I kept a link to Beall’s list on my PhD Resources Reddit and received a comment that alerted me to the post (reposted below) which reported the take-down of this incredibly useful resource.
Science itself is under attack by those governments, corporations and gangsters who profit from ignorance: Beall did a great service by “outing” bogus and fake journals who increasingly have been undermining the robust verification and publication of hard science findings.
The comment on the reddit post is available here and calls for a distributed response that is resilient to the challenges that cannot be sustained by one man in academia.
The post-truth era is here, now. Objective enquiry is under attack.
Beall’s blog that listed more than 1000 “potential, possible or probable predatory scholarly open-access publishers” now stands blank, and it is not known whether this closure is permanent. While his efforts at exposing fraudulent publishers were applauded by many academics, his list – popularly known as “Beall’s list” – had been a source of controversy as some open access advocates believed that he was negative toward the model. He also received flak from some publishers and journals that objected to being included in his list. One such publisher is OMICS Publishing Group that threatened to sue Beall with a $1 billion lawsuit for defaming the company.
Cabell’s International, a publishing services company, had announced that it has been working with Beall since 2015 to develop a blacklist of publishers. Hence, there has been some speculation as to whether this was the reason behind pulling down of Beall’s blog. However, the company publicly stated that it is not involved with this incident. The shutdown of Beall’s blog is perceived by many as a loss to academia. Though it received considerable criticism for being overly biased, it was unique in the industry and many researchers considered it to be a valuable resource. It remains to be seen what effect the closedown of this blog has on academic publishing.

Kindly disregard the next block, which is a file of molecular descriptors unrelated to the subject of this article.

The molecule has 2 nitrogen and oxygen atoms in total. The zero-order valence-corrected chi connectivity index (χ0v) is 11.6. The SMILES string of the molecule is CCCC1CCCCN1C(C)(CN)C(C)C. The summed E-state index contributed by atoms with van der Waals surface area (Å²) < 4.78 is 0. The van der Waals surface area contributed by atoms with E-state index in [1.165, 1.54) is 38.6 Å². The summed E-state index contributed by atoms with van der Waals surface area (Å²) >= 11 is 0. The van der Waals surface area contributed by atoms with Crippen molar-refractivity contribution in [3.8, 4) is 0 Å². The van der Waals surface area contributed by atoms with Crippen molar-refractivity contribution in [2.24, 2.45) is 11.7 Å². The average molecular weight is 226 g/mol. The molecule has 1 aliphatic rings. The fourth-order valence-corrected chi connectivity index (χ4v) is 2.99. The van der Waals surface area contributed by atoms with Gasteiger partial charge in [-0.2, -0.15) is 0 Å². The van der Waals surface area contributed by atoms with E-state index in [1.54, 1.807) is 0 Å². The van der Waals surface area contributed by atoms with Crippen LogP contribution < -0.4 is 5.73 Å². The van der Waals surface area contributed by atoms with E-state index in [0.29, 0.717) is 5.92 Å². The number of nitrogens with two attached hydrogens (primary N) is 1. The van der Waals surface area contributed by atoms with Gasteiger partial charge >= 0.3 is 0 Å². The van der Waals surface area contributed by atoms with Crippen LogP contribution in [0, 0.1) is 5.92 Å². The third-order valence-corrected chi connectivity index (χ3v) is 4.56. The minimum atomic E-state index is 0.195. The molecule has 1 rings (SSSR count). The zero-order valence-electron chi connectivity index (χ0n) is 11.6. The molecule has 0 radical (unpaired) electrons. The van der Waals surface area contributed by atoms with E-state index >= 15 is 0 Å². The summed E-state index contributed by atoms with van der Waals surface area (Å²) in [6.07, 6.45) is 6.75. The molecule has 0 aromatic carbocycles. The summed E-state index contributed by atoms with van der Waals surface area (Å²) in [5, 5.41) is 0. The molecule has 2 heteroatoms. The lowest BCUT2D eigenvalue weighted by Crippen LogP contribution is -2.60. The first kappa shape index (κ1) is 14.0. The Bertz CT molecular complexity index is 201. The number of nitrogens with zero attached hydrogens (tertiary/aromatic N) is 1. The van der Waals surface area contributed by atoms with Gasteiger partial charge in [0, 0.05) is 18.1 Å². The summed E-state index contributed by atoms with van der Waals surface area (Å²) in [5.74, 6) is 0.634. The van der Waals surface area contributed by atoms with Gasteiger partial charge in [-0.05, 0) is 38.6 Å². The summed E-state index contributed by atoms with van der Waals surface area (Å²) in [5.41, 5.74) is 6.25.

On Saturday 10th January, young scientists at the Dunbar Science Club learned about lenses and light. Physics graduates undertaking a PGDE (Professional Graduate Diploma in Education) at the University of Edinburgh’s Moray House School of Education ran sessions for children aged between 4 and 12.
Learning how to dissect
Looking through the lens
The sessions began with an introduction to lenses and the question “Did you know that you carry around your own personal magnifying glass?” After looking at lenses and magnifying glasses, the children were guided through their own dissection of a real eye to find the lens inside. The Moray House teachers started the cut with a scalpel to allow the children to complete the opening of the eye using scissors. A gentle squeeze, and the aqueous humour popped out, bringing the lens out with it. Children proved that this is a real lens by reading printed material through it!
Oh, eye see…
Grown-ups learning too
It’s in there!
Here’s the lens!
Elementary, my dear Watson
Time was very tight in the workshops but some of the children had the opportunity to make a pinhole camera using an empty Pringles tub. Lenses are used in lots of things including cameras but not all cameras need a lens. Early cameras work using just a pinhole: making a pinhole in the bottom of the tub allows light to enter which can be displayed on a screen made from greaseproof paper held onto the top of the tub by an elastic band. Children got to take their camera home.
Yup, it’s gross, but I’m going to do it anyway!
Making pinhole cameras
Pig’s eyes are hard!
Adding the screen
Igniting a match with light
Finally, the groups had the chance to look at the power of light and the importance of colour. Our young scientists were able to explain that darker colours absorb energy more than light colours. Using this knowledge, they could say that if a laser was unable to pop a yellow balloon, then we should draw a black patch on the balloon. Shining a laser on the patch should pop the balloon because of the extra energy absorbed. Using a special powerful laser (used by astronomers to show constellations in the night sky), this was tested and proved with a bang!
Great fun was had by all. Credit is due to the Dunbar Science Club – the volunteers who run this and the Dunbar SciFest do an amazing job bringing great science to the young people of the town. Special thanks to Moray House technical staff and the PGDE teachers who planned, resourced and delivered this session and a big thank you to the Edinburgh businesses that helped us out with some of the equipment we needed: the Dominion Cinema who provided the Pringles tubs; George Bowers Butcher in Stockbridge who gave us pig’s eyes; and Welch Fishmongers, Newhaven who gave us haddock eyes. This couldn’t have happened without your support.
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